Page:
It is very common for dogs to get thorns or other sharp objects stuck in their paw when out on a walk or in the garden. If you notice your dog go acutely lame, not bear any weight at all on one leg or start chewing at his paw, then this is the most likely cause.
A thorn in your dog's pad can be very painful and he may be upset, so approach him calmly and give him a fuss for a few moments to calm him down before having a look at his foot. If possible, have someone else hold him whilst you look for the thorn. If the thorn is not immediately obvious in one of the pads then look between them as well as the toes as it could be embedded here too. Use a torch or light on your phone to help locate the thorn.
Most small thorns can be pulled out there and then without the need for further treatment. However a large thorn or other sharp object should be pulled out with a pair of sterile tweezers or forceps - simply grasp the thorn as close to your dog's skin as possible and pull out, ensuring you do not leave any behind. Once removed, clean the area with an antibacterial solution such as dilute hibiscrub. Bandaging the foot is not usually necessary though you can apply one if the wound is large or bleeding.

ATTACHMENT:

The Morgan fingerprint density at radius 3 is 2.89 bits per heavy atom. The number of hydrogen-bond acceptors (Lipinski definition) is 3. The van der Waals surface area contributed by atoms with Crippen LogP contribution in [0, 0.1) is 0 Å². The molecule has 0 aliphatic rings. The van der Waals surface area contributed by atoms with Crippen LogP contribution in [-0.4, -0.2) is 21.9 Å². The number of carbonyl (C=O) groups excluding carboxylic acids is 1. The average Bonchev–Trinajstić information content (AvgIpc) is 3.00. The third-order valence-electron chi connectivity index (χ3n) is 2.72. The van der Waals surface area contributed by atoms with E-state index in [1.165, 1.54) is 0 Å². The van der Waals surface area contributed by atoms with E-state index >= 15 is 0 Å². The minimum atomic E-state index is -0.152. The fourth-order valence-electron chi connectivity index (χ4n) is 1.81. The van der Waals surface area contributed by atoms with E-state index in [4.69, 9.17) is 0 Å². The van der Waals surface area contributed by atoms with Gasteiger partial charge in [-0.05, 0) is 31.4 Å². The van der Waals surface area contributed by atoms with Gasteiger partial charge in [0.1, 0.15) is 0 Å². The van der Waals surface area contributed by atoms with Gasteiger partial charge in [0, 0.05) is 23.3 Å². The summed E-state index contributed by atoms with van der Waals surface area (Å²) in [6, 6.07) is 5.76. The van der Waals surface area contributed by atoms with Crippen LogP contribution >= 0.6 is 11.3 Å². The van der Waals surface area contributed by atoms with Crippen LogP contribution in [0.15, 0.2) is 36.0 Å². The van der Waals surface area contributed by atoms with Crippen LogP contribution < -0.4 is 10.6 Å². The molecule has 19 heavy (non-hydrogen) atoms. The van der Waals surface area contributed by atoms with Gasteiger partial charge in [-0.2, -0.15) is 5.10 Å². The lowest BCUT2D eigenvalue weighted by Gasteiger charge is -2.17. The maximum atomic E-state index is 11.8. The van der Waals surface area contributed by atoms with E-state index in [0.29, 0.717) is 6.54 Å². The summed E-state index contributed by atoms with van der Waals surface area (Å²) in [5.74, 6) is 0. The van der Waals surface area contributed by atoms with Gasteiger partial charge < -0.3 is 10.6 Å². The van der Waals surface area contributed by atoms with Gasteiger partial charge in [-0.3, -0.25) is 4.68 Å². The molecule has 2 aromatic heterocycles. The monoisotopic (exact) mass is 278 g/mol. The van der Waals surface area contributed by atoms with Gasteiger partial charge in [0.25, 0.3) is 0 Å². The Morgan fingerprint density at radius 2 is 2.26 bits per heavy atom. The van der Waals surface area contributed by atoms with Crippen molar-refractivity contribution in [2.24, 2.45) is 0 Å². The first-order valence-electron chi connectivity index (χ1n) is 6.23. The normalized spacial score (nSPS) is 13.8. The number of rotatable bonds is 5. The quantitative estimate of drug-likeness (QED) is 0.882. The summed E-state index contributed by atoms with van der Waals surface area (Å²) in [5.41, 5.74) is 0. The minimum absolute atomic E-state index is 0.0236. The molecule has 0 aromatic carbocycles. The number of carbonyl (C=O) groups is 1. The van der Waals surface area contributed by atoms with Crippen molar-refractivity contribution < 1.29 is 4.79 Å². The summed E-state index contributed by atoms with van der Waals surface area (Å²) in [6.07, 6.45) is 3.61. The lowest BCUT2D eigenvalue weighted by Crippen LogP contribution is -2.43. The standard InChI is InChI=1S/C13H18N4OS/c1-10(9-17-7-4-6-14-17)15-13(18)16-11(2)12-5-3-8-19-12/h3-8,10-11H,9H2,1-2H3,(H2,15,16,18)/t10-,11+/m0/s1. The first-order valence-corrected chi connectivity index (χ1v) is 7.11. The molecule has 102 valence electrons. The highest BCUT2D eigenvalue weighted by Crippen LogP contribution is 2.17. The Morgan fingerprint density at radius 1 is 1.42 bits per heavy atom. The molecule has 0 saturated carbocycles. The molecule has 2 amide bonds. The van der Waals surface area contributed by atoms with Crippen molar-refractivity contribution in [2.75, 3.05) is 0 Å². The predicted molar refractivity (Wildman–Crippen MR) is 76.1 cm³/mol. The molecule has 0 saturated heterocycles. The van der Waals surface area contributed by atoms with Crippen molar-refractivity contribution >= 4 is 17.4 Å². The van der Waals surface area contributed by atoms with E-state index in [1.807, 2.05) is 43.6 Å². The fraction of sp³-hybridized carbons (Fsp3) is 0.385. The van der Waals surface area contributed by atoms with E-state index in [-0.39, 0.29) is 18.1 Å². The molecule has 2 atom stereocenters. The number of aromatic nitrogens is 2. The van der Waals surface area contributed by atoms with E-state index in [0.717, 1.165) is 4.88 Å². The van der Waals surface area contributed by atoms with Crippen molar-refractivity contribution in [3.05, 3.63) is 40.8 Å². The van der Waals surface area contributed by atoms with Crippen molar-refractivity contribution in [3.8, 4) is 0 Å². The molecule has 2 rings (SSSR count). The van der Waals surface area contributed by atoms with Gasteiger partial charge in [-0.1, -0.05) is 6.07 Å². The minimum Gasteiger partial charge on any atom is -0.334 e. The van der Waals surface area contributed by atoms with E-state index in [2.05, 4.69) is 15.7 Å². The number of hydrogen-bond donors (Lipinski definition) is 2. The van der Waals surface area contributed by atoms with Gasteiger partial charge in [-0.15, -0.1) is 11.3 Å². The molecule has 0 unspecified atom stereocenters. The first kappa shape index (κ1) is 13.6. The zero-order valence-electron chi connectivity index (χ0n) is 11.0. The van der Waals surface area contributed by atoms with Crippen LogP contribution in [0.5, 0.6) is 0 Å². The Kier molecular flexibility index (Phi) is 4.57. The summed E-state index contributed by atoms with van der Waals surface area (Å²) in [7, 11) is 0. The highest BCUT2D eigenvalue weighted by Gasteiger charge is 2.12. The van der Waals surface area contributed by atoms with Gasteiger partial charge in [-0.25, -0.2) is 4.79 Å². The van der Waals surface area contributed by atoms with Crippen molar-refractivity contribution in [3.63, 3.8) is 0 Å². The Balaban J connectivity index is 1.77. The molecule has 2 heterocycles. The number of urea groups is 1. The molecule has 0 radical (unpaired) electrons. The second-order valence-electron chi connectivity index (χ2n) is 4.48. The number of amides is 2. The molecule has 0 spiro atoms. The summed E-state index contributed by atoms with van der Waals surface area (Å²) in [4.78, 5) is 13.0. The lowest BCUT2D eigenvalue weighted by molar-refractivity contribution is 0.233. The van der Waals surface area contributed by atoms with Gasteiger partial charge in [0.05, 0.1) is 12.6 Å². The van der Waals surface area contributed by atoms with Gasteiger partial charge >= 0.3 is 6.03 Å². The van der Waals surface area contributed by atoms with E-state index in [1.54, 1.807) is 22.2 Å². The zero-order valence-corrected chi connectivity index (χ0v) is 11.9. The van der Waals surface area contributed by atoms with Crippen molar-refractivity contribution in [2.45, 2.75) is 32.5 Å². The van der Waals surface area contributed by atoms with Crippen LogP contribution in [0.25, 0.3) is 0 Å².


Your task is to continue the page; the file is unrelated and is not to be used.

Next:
Monitor your dog for any signs of infection in the paw for a week or so afterwards. If there is any heat, swelling, pain or discharge then you should contact your vet. Similarly, if the end of the thorn breaks off in the paw and you cannot remove it or you suspect it could be in a joint then you should see your vet as soon as possible.
Written by: Sophie Meers